While at a masquerade leading up to the celebration commemorating the High Transcendence, Phaethon finds certain people are shunning him and that a large segment of his memory has been erased. Phaethon slowly pieces together why his memory has been erased and learns that if he regains his memory, he will be exiled from Oecumene and the paradise it provides. But what does that have to do with his father, Helion, and the other six Peers?
The Golden Age is one mind-bender of a read. While wrapped in space opera trappings, it's essentially a mystery. Phaethon's tale reminds me of Michael Moorcock's Dancers at the End of Time at some points, William Gibsons's Neuromancer at others, with a heaping helping of Roger Zelazny throughout. John C. Wright shook the idea tree hard when he crafted this tale, leaving only the diseased and worm-ridden ideas for the rest of us. The only book I've read recently that crammed so many ideas between its covers was Kraken by China Mieville.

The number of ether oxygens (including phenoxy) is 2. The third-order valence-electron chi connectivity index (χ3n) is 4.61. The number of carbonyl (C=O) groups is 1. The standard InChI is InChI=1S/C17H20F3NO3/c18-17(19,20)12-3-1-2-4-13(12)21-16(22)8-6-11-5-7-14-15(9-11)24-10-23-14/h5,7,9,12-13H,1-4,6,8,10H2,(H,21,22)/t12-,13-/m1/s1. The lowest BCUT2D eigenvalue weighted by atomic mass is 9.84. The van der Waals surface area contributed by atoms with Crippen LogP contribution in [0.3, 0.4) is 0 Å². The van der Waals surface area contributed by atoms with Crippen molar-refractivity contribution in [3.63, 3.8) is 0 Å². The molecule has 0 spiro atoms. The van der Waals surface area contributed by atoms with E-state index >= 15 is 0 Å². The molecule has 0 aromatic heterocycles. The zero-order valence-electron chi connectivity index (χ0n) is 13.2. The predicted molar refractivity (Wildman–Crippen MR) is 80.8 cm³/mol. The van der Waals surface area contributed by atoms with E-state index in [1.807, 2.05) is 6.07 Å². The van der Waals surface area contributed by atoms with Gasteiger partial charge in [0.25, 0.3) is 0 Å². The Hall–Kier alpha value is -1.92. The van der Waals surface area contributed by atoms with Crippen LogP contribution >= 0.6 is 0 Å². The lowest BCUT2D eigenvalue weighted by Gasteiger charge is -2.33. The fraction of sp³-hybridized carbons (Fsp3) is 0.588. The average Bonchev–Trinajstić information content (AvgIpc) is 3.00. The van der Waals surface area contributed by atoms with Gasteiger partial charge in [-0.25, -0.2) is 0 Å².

Phaethon's progress in uncovering why his memory was erased was quite a read, full of red herrings. His relationship with his father Helion and wife Daphne were well done. The technology Wright invented, while extremely daunting at first, was well conceived and seemed plausible in an sf context. Phaethon was a compelling protagonist and will doubtlessly continue to be so in the next too books. The writing style was actually pretty breezy once you wrapped your head around some of the concepts.
Any complaints? Well, while I loved learning about Phaethon's world, not a whole lot happened in this book. Much like Gene Wolfe's Book of the New Sun, Wright throws the reader into the deep end of the pool without much in the way of exposition. Still, it was quite an enjoyable read and I'm eager to devour the other two books in the series.